I can see two sides to the issue.

On the one hand, I think that the amount of pay you get should be proportional to the amount of work you do.
If you get twice as much work done in a day, you should get twice the pay. If, in your past, you spent your time learning skills that now enable you
to work twice as fast, then your hourly rate should be double. It seems absurd to do some amount of work once, like to write a song, and expect to get paid over and over again, each time someone new wants to hear the song. You didn't do more work, so why do you deserve more pay?

But on the other hand, how do you know what someone's work is worth?
If 10 people enjoy my song, but 10 milion people enjoy your song, then it might seem fair to say that your work in creating one song was of 10 million times the value of the work I put into making my song. If a song is worth a dollar to a listener, then I get 10 bucks, you get 10 million. Copyright is a system that tries to enforce this ideal.

On the third hand, why should your desire to be paid for your intellectual work trump my rights to manipulate bits on the physical media that I own, that I paid for and purchased with my hard work?

Re:Piracy makes more sense if stuff is worth money (1)

cheekyjohnson (1873388) | about 5 months ago | (#45395311)

My own personal idea is that copyright/patents should only last like 5-7 years, then everything is in public domain.

I have an idea that I think is even easier, and ultimately, would make society more free: Get rid of copyrights and patents.

Re:Piracy makes more sense if stuff is worth money (1)

wonkey_monkey (2592601) | about 5 months ago | (#45395337)

The argument all the kneejerkers all say is that people would stop making media for cash.

Sounds good to me.

Nobody was part of the Renaissance to make cash.

DARE (5, Insightful)

Hatta (162192) | about 5 months ago | (#45394769)

This is just like the pharmaceutical industry funding D.A.R.E..

Re:DARE (1)

Anonymous Coward | about 5 months ago | (#45395039)

Well, not quite. The pharmaceutical industry also has an interest in people using prescription drugs only as instructed on the label.

See, when you're dealing with biotech, there's a lot more that can go wrong than someone with no prescriptions dosing up some random weed from their basement greenhouse. While life in general and humans in specific can tolerate a fairly significant amount of chemical interference, prescription drugs have a tendency to get very close to the breaking point, where a little added alcohol, tobacco, or illegal drug of your choice could react poorly and lethally. Drug interactions can be very powerful, and while most recreational drugs are minor compared to even caffeine, a generation making themselves untreatable because of unexpected drug interactions is generally undesirable.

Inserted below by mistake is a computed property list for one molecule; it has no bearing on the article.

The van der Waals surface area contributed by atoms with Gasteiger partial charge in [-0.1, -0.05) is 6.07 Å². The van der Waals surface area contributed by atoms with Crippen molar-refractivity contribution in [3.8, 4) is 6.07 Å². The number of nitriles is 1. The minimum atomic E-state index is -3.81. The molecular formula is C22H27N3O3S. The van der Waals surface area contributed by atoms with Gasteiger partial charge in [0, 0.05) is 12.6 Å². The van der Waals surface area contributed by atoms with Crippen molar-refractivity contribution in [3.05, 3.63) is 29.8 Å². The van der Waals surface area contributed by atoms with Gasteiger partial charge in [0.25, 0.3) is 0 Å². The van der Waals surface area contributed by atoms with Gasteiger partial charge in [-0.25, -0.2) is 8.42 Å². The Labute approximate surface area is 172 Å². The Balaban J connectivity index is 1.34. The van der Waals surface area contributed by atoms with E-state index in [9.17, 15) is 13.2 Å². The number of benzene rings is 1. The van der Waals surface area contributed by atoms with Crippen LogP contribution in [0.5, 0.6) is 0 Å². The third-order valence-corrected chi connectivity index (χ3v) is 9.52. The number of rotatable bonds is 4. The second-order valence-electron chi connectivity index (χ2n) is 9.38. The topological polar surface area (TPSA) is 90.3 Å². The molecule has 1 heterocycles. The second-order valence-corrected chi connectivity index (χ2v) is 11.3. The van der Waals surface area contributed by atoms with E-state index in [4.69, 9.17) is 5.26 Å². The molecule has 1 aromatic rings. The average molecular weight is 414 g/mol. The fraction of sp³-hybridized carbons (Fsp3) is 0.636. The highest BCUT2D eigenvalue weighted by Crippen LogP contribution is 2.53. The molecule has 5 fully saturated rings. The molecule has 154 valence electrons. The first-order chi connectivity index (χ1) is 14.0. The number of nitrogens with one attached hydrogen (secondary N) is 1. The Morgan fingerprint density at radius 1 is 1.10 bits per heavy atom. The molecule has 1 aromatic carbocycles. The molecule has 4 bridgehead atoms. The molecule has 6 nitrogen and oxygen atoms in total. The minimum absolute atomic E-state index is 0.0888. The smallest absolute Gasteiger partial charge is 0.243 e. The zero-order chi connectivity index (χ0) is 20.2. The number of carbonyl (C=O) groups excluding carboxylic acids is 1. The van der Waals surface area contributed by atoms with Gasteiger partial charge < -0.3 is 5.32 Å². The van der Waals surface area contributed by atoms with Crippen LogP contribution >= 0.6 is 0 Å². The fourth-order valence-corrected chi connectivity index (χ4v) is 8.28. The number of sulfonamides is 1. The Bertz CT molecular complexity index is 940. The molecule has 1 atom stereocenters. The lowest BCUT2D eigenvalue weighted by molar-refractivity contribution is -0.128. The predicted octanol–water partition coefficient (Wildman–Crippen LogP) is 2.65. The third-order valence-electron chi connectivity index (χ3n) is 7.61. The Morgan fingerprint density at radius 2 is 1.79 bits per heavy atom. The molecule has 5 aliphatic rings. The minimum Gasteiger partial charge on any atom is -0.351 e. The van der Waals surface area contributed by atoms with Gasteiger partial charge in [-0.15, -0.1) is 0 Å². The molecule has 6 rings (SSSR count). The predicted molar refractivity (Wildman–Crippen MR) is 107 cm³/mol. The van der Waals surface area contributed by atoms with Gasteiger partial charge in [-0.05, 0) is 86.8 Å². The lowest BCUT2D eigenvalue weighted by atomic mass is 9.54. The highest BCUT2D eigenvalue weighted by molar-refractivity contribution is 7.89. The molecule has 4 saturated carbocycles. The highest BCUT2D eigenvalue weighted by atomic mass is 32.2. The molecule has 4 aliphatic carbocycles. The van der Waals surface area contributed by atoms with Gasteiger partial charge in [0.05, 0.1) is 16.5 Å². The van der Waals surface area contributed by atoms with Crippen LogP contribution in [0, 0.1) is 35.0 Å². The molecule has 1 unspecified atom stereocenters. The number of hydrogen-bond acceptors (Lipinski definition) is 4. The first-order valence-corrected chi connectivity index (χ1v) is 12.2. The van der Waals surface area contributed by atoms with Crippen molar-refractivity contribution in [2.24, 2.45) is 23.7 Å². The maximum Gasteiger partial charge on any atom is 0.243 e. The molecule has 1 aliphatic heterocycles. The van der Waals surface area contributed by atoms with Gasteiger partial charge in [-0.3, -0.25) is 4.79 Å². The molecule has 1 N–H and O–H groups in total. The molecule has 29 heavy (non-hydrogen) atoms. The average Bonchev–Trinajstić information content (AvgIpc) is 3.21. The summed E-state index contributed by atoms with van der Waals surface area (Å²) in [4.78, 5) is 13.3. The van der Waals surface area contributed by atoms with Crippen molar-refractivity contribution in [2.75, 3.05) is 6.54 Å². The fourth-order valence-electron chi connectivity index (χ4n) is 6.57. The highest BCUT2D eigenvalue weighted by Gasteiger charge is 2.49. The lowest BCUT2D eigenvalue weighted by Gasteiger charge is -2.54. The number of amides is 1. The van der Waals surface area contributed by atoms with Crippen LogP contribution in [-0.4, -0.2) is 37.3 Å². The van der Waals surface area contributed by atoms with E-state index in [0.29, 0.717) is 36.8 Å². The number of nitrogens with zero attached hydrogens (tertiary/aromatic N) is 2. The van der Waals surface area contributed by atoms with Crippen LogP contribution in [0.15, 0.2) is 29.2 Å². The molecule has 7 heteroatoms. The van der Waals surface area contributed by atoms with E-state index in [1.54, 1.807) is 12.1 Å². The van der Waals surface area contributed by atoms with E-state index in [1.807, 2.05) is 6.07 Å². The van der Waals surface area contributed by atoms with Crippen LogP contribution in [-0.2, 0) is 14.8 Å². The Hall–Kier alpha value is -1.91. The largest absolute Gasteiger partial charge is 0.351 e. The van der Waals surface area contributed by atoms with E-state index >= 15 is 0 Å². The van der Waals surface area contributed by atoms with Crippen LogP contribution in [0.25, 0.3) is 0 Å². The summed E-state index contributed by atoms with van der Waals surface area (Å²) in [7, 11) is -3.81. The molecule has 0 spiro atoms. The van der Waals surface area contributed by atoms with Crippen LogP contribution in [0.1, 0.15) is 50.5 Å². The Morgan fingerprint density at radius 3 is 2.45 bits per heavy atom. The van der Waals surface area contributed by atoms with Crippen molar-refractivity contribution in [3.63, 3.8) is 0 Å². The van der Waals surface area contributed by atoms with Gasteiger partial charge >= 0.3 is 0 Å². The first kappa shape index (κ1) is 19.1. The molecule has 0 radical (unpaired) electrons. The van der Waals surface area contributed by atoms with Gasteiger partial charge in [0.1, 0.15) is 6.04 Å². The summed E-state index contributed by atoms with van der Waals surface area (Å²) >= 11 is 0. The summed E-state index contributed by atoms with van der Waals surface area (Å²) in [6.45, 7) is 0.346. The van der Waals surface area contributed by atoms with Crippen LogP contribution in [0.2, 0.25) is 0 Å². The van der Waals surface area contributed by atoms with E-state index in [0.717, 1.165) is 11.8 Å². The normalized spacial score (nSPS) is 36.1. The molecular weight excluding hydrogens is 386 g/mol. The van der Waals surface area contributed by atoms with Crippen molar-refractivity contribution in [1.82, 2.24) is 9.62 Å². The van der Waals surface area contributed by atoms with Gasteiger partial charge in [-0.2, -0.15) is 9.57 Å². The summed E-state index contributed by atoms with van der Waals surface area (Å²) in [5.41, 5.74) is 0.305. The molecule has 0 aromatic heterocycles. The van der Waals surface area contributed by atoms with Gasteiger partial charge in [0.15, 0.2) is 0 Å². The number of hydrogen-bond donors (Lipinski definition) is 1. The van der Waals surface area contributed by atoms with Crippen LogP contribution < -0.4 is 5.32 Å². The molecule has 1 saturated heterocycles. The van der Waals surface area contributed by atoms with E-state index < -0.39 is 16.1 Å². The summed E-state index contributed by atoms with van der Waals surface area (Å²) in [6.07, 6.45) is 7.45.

As for MPAA, RIAA, and the other middleman unions out there, let them oppose the new options on their own merits, no laws favoring use or avoidance of such organizations. It will take time, but I expect a few members from such groups to survive and actually be beneficial to the artists who seek their help, but most would have to seek a new line of work.

The "dangers of piracy"? (0)

Anonymous Coward | about 5 months ago | (#45394789)

Oh, stop, you're killing me
HAHAHAHAHAHAHA

Think of the children (4, Insightful)

HeckRuler (1369601) | about 5 months ago | (#45394867)

oh come on! Think of the poor MPAA losing their shirt just because times change. And hey, if schools are having troubles right now, they're sitting on a MOTHERLOAD of a profitable resource: A captive and impressionable audience. I'm sure the MPAA would be willing to part with a few dollars to have a SIMPLE and PRODUCTIVE message sent to our youths.

And why stop there? I'm sure that ExxonMobile would be willing to donate to our children's future and supply a brief explanation of the benefits of fracking. Halliburton would be able to give an up-close and insightful description of political issues to bolster their social science awareness. Microsoft would be able to explain what all happens when you agree to those complicated EULAs. They could also comment on the importance of sharing, caring, and litigating anyone who dares do it with your toys. Monsanto would do wonders in the biology class.

Just think of the possibilities [wikipedia.org].

Just remember kids (0)

Anonymous Coward | about 5 months ago | (#45394873)

YOU"RE ALL A BUNCH OF THIEVING FUCKERS!!!!

You'll be the death of me, making me get off my lazy ass and work @ McDonald's, the only other job I'm qualified for.

Re:Just remember kids (0)

Anonymous Coward | about 5 months ago | (#45394935)

Are you one of them shouty nig-nog "artists"?

I take that back, you belong at KFC.

You what? (4, Insightful)

StoneyMahoney (1488261) | about 5 months ago | (#45394893)

If I'm understanding this correctly, the music labels are now resorting to re-educating future generations in a futile attempt to protect their obsolete business models. Their meddling with the legal system, constant redefinition of copyright terms and heavy-handed persecution of those they see as "offenders" have, as predicted by everyone except them, done nothing to prevent people doing what human beings have loved to do with audible culture for millennia - sharing it. These idiots probably see this as a good idea. What next? Selectively assigning breeding privileges to the population based on an exam paper sponsored by the Corporate Overloads of America to ensure your opinions conform to our scientifically proven CorrectThink(TM)?

Re:You what? (0)

Anonymous Coward | about 5 months ago | (#45395347)